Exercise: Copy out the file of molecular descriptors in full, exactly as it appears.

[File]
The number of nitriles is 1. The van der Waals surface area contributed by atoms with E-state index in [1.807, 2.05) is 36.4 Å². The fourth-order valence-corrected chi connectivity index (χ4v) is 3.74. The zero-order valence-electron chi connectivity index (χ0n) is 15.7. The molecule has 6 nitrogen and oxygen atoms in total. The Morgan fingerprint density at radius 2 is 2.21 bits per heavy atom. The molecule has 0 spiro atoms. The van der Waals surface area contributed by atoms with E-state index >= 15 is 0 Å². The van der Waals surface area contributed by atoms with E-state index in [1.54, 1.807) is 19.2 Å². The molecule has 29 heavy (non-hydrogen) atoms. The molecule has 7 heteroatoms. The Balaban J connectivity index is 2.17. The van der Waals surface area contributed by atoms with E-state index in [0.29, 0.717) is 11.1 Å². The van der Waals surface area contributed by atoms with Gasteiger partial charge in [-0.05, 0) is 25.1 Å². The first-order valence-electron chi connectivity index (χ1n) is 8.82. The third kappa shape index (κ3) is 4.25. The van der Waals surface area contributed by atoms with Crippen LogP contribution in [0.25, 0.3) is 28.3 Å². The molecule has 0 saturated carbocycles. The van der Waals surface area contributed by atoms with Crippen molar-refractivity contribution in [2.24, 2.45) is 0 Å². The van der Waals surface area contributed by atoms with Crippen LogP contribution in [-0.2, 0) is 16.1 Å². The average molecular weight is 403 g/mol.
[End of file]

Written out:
The number of nitriles is 1. The van der Waals surface area contributed by atoms with E-state index in [1.807, 2.05) is 36.4 Å². The fourth-order valence-corrected chi connectivity index (χ4v) is 3.74. The zero-order valence-electron chi connectivity index (χ0n) is 15.7. The molecule has 6 nitrogen and oxygen atoms in total. The Morgan fingerprint density at radius 2 is 2.21 bits per heavy atom. The molecule has 0 spiro atoms. The van der Waals surface area contributed by atoms with E-state index >= 15 is 0 Å². The van der Waals surface area contributed by atoms with E-state index in [1.54, 1.807) is 19.2 Å². The molecule has 29 heavy (non-hydrogen) atoms. The molecule has 7 heteroatoms. The Balaban J connectivity index is 2.17. The van der Waals surface area contributed by atoms with E-state index in [0.29, 0.717) is 11.1 Å². The van der Waals surface area contributed by atoms with Gasteiger partial charge in [-0.05, 0) is 25.1 Å². The first-order valence-electron chi connectivity index (χ1n) is 8.82. The third kappa shape index (κ3) is 4.25. The van der Waals surface area contributed by atoms with Crippen LogP contribution in [0.25, 0.3) is 28.3 Å². The molecule has 0 saturated carbocycles. The van der Waals surface area contributed by atoms with Crippen molar-refractivity contribution in [2.24, 2.45) is 0 Å². The van der Waals surface area contributed by atoms with Crippen LogP contribution in [-0.2, 0) is 16.1 Å². The average molecular weight is 403 g/mol.